What Is Parkinson’s Disease?
Parkinson’s Disease (PD) is a neurodegenerative disorder, which leads to progressive deterioration of motor function. PD is diagnosed by a neurologist and typically appears after the age of 60, though early onset Parkinson’s can also occur prior. The progression of the disease and the extent of impairment is extremely individual.
How Does Parkinson’s Affect Speech?
As dopamine levels decrease, communication between brain cells becomes more difficult resulting in variable movement and cognitive deficits. Speech, language, cognition, and swallowing are all affected by the lowered dopamine level. Thanks to advances in medical science, there are proven strategies and therapeutic activities that are highly successful in the recovery process and speech therapy has proven to be particularly effective in treating Dysarthria (difficulty speaking) and Dysphagia (difficulty swallowing).
What Are Signs Of Parkinson’s Disease?
Speech, language, cognitive, and swallowing signs of Parkinson’s Disease include:
- Soft speech (quiet voice)
- Monotone voice
- Reduced facial movements
- Memory deficits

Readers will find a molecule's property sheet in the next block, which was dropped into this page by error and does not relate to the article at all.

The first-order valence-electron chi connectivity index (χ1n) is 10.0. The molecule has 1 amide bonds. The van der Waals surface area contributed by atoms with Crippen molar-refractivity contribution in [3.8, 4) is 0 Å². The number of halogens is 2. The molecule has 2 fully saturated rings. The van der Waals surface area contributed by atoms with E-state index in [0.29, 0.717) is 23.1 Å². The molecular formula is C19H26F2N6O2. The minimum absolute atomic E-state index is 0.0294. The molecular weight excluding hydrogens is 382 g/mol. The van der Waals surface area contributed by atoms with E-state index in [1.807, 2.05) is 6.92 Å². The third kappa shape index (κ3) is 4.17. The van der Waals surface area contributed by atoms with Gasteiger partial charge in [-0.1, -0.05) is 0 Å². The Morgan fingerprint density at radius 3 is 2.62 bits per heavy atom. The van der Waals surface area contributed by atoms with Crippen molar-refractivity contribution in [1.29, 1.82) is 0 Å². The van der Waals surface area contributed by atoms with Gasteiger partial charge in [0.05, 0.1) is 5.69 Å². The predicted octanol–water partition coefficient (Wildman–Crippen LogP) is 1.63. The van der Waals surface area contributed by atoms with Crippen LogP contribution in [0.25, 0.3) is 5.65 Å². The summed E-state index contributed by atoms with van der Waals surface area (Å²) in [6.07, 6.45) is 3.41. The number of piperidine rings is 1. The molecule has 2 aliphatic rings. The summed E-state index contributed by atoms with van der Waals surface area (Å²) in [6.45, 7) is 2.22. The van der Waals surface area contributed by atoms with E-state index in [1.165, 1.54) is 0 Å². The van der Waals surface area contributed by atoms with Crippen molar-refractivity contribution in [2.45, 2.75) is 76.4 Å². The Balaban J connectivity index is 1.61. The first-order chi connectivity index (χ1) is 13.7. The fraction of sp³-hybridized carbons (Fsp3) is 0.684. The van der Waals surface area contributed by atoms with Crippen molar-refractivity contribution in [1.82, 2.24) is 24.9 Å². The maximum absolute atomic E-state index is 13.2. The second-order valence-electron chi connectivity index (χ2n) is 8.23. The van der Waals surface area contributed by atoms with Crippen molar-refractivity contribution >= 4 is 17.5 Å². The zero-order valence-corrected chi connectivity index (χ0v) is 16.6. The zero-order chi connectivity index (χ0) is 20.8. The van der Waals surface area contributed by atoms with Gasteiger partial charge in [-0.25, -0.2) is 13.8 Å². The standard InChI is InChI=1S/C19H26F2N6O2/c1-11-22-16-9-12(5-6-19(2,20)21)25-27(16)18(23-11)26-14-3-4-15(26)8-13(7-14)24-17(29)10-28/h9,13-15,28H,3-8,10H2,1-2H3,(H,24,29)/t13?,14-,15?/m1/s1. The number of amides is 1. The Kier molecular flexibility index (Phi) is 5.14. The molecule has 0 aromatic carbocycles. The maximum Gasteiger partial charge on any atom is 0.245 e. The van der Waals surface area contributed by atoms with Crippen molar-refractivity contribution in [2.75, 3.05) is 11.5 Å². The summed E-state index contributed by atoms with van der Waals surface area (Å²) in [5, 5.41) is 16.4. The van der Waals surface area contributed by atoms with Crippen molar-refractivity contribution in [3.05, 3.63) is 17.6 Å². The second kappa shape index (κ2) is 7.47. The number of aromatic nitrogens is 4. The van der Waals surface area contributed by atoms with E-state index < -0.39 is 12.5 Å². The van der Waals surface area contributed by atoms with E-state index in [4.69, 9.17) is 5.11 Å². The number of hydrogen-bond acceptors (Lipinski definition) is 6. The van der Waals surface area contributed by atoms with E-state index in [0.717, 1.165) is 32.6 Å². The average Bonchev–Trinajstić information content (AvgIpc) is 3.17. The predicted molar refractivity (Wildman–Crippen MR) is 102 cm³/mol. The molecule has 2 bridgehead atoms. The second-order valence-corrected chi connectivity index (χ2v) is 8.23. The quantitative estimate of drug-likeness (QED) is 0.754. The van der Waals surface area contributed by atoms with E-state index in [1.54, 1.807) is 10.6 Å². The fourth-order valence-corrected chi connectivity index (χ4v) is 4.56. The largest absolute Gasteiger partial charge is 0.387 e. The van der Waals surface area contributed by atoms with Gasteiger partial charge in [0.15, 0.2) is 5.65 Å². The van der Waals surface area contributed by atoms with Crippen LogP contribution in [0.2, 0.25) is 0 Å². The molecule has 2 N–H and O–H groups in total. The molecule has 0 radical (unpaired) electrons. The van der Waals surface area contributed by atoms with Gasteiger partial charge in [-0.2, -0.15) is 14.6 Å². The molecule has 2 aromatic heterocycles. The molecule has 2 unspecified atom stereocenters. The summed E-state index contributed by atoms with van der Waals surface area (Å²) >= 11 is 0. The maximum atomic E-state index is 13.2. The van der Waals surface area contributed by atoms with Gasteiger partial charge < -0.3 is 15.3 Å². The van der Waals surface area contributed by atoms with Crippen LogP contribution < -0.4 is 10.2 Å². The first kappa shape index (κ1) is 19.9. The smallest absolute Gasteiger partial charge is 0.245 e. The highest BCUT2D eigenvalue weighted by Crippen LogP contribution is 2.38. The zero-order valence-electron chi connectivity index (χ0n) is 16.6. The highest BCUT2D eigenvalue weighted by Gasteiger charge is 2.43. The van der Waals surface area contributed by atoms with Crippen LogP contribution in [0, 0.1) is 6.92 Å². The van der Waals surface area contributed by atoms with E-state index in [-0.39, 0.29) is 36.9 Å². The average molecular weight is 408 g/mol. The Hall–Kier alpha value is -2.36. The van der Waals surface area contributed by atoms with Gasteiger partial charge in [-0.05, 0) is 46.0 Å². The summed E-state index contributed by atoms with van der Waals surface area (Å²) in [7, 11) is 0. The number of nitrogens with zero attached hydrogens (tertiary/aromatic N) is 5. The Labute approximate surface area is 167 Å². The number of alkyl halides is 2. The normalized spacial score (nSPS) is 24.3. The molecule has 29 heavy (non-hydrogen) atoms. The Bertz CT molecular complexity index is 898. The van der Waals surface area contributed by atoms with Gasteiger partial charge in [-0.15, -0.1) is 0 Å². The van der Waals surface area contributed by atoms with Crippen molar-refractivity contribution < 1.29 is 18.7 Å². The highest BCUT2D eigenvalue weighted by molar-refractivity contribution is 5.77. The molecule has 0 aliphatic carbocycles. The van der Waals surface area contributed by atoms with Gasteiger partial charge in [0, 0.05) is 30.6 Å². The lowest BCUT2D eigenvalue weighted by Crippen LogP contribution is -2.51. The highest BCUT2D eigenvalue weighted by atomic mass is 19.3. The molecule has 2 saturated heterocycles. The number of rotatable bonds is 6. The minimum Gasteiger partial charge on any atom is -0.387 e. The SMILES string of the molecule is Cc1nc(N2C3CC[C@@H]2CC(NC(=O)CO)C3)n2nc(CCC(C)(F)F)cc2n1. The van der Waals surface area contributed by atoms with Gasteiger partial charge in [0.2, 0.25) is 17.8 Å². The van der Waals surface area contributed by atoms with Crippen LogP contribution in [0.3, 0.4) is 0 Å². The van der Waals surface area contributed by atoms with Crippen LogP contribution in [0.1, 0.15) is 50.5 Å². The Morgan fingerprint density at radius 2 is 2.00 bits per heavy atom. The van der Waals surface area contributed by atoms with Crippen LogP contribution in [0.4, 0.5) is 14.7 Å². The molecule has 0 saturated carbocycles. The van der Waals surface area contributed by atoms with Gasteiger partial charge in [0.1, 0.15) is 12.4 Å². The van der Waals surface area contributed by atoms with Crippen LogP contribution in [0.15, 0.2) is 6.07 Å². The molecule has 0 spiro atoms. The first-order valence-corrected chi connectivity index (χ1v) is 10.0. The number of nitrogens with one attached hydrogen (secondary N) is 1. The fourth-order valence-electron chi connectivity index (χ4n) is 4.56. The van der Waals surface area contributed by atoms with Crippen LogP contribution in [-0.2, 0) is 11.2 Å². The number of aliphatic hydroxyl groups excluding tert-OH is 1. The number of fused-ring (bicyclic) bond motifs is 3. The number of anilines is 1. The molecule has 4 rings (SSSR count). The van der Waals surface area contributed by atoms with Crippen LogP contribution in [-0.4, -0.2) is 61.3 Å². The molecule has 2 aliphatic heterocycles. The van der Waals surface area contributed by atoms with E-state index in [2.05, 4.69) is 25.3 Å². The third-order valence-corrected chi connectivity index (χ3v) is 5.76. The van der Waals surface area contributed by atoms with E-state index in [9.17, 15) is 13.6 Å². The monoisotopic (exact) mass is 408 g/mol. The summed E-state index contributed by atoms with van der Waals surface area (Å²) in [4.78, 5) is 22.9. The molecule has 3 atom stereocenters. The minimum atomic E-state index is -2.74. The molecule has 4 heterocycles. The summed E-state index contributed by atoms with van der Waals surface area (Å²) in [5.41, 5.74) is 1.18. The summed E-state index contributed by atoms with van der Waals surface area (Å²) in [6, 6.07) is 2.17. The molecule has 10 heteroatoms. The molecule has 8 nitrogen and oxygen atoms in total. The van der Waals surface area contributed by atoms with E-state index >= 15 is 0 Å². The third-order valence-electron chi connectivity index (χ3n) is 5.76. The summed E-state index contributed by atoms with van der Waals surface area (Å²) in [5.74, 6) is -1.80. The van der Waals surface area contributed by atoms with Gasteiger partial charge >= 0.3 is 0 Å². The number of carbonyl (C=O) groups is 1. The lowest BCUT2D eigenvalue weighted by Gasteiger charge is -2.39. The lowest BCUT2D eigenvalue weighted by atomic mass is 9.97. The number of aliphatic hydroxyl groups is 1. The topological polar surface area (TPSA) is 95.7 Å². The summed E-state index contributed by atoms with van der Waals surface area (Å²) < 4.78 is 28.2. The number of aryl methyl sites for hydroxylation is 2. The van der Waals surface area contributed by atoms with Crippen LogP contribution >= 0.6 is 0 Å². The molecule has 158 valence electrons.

- Difficulty swallowing
- Excessive salivation
How Can Great Speech Help?
A Speech and Language Pathologist (SLP) can help improve swallowing, voice, and communication skills that are common manifestations of PD. The therapist can teach strategies to overcome communication deficits including soft speech, Dysarthria (slurred speech), Aphasia (a language disorder), and/or changes in memory, organization, problem solving or cognition.
We have therapists who specialize in dealing with the progression of Parkinson’s and have a host of drills and strategies to raise voice volume, promote word retrieval and increase conversational skills. We have also found role playing to be extremely effective in re-teaching social skills which require both word retrieval and conversation.
Are you ready to begin online speech therapy? Click here to get started today!
“I was constantly asking my dad to repeat himself and his frustration level was adding to his depression. I knew speech therapy would help his voice but his mobility was limited due to Parkinson’s Disease. After careful research, I found Great Speech and a therapist who specialized in working online with Parkinson ’s disease. She taught strategies to improve his voice and our phone conversations have increased in length and his excellent sense of humor is once again apparent.”
Thomas, 57, Ocala, Fl